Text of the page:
But according to Balraj Madhok, subsequent of the Jana Sangh, the party reversed this decision after some months on the direction of the RSS. To reverse the decision taken by Shyama Prasad and the Jammu Praja Parishad on a directive from the RSS was the biggest blunder that a party committed to the cause of Jammu. Thus Jammu missed an opportunity of getting a status of equality with Kashmir. Jammu missed another opportunity of acquiring such a status when Gajendragadhar Commission, in its report in 1967 on the basis of a representation of the Jammu autonomy Forum, headed by me, conceded in its report in 1967 that regional autonomy would be an ideal solution of regional grievances but it did not recommend it as the idea was opposed by most of its leaders.

The national executive of the Bhartiya Jana Sangh which met at Shimla in the same year dubbed the idea of regional autonomy as anti-national. Despite its opposition the idea continued to gain popular support from all communities of Jammu region, particularly Muslim majority districts of Rajouri, Poonch and Doda as also most of the secular parties of India.

The J&K State People's Convention, convened by Sheikh Abdullah in 1968, representing the entire political spectrum of the valley, adopted internal constitution of the state drafted by me which provided for regional autonomy and further evolution of power to districts, blocks and Panchayats.

In early seventies when Indira-Abdullah talks were going on, Indira asked me to get Abdullah's commitment to regional autonomy. He reiterated before power was transferred to him; so that there was no opposition from Jammu and Ladakh to him. Abdullah agreed to call a convention of leaders of Jammu and Ladakh in 1974 where he reiterated his commitment.

In 1996 when the National Conference government appointed a regional autonomy committee, headed by me, the BJP was the only party which boycotted it. Its opposition was used as an excuse by the government to reject my report. Regional identities are the greatest secularizing forces in the state. Any weakening of them might lead to divide the state on religious lines which is not in the interest of Jammu, Kashmir or the nation.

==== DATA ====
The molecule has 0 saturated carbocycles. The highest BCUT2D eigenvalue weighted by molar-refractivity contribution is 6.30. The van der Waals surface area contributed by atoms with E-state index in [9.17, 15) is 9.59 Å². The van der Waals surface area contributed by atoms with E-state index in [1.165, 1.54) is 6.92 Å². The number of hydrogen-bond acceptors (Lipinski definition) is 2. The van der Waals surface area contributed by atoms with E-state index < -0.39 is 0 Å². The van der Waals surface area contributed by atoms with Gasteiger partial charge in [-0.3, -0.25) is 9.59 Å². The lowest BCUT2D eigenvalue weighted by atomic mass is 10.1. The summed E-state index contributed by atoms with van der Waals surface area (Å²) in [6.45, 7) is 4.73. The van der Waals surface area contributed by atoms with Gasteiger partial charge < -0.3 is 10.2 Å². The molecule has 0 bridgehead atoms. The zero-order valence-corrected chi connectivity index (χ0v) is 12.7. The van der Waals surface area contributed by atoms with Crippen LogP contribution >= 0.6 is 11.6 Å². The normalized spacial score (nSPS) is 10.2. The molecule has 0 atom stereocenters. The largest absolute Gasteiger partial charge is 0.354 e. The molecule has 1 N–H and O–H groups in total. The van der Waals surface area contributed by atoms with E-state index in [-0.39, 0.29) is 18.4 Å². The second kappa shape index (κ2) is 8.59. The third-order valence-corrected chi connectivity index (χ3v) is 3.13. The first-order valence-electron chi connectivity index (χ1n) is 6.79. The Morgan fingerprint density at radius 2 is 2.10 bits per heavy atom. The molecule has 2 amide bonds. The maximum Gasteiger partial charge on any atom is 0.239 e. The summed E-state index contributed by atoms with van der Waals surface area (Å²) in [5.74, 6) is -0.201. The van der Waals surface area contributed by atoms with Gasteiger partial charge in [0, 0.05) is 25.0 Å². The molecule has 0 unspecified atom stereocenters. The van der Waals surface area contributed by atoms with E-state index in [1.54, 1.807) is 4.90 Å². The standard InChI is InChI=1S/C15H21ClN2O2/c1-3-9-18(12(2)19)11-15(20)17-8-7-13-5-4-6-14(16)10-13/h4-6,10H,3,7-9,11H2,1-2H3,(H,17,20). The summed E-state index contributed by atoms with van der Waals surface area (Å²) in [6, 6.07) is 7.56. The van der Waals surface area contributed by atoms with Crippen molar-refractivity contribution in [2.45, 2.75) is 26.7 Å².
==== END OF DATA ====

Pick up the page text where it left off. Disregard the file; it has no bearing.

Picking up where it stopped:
There was a time when the BJP party and the government headed by it at the Centre had proposed for such a division. I argued with Advani, who was the deputy Prime Minister in that government of the dangerous consequences of the move. Eventually he agreed with my arguments and told me I am convinced that the remedy is worse than the disease. Then I argued in favour of regional autonomy as a solution to the Jammu problem. He was convinced of that also and asked me to revive that idea.

The government law minister also declared that parliament had no power to abrogate article 370, which, in any case, had nothing to do with the Jammu problem. Meanwhile all Left parties and the socialist groups supported the idea of the regional autonomy. I wanted it to be included in the Common Minimum programme of the Congress and the People Democratic Party agreed upon after 2002 election before forming a coalition government. But Manmohan Singh told me that the Jammu Congress were not keen it to be included in it.

Recently National Conference passed a resolution in its favour. It could be a basis of a dialogue with all Kashmir centric parties. For if as per PPP leader Asif Zardari Indo-Pak relations cannot be held hostage to Kashmir problem, the leaders of Kashmir based parties should also realize that regional harmony should not be held hostage to what they call final solution of the Kashmir problem. Thus the natural course that the Jammu agitation should adopt is to convert it into regional autonomy; so that popular energy spent on it yields optimum results and takes care of the political aspirations of Jammu which is the root cause of this pent up anger.

The demand for regional autonomy should not be seen as a solution of Jammu's problem alone. It goes a long way in addressing aspirations of people of Jammu and Ladakh alone but would also safeguard unique identity and civilization of valley. The world over in any democratic setup centralized polity has been substituted by a federal and decentralized structure which goes a long way in empowering people at the grassroots level. The system is not only efficient but also politically harmonious in a diverse state like Jammu and Kashmir.

Balraj Puri is a civil rights activist and Director of Jammu based Institute of Jammu and Kashmir affairs.